As I sat watching the funeral of Phillip Joel Hughes, with tears forming in my eyes, I wondered why I personally was so emotional, and why as a wider community there has been so much emotional outpour over the tragic death of this young country cricketer. Isn’t he just one of the many people that die every day?
Most people probably knew very little of Phil before his passing, yet we still felt like he was our mate. We’ve seen him rise through the ranks of cricket, from a country kid playing for his small town, scoring ton after ton in state cricket, to finally representing his country. We’ve seen him in the media, getting dropped time after time, and constantly criticised for his unusual technique, but always going away and working even harder to get back to the top. We feel like we’ve gotten to know him over his career and felt a part of the ride, and so, as this ride came to an end, we felt the emotion of that as well.
Phil was a guy who lived out every kid’s dream, to wear the baggy green! A country kid, brought up with a backyard technique, who made it to the highest level. He was the underdog cricketer that every Aussie wanted to see succeed. His unorthodox technique and his willingness to continue fighting put him in high regards for most cricket lovers.
But I think what made Phil’s death so sad to so many was that it wasn’t supposed to happen. As journalist Matt Cumming said:
“Australians mourned the passing of Peter Brock and Steve Irwin, but there was an acceptance that their chosen careers carried an element of risk. You’re not supposed to die playing cricket.”
Most kids grow up playing or at least knowing someone who has played some form of cricket. Whether you like it or not, cricket is our national sport. It is the only sport in Australia that truly transcends class, race, religion, and geographical divides. So the fact that someone could die, doing something that is so common and that so many people love, hits home for a lot of people.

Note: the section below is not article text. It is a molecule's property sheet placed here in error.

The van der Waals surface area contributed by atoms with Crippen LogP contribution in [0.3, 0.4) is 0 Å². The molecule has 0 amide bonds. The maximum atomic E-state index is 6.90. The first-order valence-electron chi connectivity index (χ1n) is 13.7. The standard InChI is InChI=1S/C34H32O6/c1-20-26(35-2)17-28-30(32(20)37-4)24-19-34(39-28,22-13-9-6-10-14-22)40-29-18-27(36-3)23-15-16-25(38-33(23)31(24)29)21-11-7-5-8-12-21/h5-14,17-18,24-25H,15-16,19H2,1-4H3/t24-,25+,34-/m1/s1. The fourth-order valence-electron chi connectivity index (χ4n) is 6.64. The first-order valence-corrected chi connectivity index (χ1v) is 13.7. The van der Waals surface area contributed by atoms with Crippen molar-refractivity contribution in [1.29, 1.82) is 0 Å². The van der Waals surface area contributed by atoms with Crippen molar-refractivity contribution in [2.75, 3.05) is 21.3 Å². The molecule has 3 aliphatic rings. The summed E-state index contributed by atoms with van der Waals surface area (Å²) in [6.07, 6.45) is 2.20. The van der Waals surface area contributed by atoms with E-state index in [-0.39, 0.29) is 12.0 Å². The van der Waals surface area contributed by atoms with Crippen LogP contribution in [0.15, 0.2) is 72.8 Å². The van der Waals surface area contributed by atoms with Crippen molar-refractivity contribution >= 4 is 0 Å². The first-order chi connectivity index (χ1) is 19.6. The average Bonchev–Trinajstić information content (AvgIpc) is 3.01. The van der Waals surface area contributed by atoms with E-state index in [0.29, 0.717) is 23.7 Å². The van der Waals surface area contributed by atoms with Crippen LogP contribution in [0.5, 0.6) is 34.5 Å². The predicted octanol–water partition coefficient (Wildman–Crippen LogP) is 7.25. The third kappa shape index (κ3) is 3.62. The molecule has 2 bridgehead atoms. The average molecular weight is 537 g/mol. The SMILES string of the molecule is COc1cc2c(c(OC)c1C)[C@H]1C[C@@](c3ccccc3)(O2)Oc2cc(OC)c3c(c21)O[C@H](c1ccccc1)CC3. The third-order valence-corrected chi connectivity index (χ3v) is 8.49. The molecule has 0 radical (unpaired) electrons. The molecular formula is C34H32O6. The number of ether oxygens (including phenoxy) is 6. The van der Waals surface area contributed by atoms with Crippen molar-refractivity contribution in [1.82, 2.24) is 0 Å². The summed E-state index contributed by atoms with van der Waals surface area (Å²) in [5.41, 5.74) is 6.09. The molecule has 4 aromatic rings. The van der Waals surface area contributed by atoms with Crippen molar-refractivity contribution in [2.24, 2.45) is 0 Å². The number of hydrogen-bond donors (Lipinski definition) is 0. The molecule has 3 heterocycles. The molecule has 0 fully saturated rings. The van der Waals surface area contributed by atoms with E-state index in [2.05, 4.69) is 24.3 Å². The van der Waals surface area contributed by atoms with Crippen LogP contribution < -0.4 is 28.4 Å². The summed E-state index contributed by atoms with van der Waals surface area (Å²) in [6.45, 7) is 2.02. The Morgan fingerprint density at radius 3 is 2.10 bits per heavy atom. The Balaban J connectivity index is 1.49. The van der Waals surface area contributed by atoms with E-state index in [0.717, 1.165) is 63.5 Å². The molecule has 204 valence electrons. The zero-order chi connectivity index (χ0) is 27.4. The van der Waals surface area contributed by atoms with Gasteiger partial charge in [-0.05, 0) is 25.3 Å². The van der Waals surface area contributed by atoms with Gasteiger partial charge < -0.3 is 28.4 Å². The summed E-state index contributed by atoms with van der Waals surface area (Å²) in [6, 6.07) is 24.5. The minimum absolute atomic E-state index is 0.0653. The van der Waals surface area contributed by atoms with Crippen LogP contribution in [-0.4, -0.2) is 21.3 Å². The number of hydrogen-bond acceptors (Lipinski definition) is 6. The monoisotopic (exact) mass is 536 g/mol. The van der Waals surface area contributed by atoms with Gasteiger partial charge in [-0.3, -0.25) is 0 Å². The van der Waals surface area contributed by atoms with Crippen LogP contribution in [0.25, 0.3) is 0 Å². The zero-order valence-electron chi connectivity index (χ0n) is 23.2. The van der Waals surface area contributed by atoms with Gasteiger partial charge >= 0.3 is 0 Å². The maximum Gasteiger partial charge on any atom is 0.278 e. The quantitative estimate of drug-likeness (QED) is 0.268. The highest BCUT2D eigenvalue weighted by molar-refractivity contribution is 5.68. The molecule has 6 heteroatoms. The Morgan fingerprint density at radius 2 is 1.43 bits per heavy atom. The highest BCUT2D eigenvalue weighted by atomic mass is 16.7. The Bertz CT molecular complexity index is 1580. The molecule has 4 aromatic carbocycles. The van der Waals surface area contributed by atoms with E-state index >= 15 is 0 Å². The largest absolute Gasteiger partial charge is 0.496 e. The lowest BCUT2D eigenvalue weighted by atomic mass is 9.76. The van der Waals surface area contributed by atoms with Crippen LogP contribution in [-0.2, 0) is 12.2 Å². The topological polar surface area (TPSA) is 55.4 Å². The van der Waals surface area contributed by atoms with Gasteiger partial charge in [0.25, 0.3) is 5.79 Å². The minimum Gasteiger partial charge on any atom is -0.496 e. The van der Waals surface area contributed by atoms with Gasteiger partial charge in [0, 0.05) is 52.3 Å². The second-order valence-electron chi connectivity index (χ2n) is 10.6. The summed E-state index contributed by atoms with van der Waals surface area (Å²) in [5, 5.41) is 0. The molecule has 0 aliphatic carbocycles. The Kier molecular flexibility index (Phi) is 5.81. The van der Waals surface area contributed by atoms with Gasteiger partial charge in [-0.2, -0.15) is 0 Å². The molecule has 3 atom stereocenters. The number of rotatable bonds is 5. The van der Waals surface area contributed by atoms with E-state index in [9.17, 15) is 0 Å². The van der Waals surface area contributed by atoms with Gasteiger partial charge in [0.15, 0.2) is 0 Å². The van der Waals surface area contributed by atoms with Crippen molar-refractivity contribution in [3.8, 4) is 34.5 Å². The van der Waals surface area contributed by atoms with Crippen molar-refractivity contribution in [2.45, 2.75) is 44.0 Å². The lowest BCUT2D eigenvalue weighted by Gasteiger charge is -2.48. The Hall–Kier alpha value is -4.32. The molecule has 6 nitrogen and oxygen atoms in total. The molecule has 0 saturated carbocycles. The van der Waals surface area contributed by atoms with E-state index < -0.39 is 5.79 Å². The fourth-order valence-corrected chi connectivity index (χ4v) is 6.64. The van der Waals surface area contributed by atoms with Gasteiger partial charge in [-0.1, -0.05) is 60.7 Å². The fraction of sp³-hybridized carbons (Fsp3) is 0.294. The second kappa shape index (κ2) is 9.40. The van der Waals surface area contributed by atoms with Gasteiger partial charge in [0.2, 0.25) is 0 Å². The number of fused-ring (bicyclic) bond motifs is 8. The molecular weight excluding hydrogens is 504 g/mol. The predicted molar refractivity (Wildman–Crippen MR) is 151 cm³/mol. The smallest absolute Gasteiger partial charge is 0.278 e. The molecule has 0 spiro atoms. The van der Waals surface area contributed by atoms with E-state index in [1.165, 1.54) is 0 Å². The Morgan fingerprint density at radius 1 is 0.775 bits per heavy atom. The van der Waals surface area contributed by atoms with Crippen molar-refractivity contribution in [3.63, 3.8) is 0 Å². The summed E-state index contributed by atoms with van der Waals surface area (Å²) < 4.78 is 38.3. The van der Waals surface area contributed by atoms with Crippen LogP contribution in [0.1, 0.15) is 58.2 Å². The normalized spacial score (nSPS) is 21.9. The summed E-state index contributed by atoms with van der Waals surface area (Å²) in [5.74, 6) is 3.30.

So as Christians, should we care so much about a regular guy dying, doing his job, just like so many other people do every day? How should we respond to people in our sporting communities who are mourning this devastating death?
I think it is right to feel the sadness that people are experiencing, and be able to relate to those who are suffering. It is good to be able to understand why people are mourning and to sympathise with them. However, I think it is also a good response to show others, and remind ourselves of the hope we have in Christ Jesus. The death of Phil Hughes is a strong reminder that we all face death, and that we don’t know when it will occur. We shouldn’t be surprised with the death of Phil Hughes. Although it is truly devastating, we as Christians know that death is imminent. As Hebrews 9:27 says:
“People are destined to die once, and after that to face judgment”.
But although we are destined to die, we as Christians also know the salvation that Jesus brings. We know that because of Jesus’ death on the cross and his resurrection from the dead, we have been saved and have the hope of eternal life. John 3:16 says:
“For God so loved the world that he gave his one and only Son, that whoever believes in him shall not perish but have eternal life.”
As we think about death with our mates in the sporting community, as well as with people in everyday life, we need to be showing people the hope of salvation that only Jesus can bring.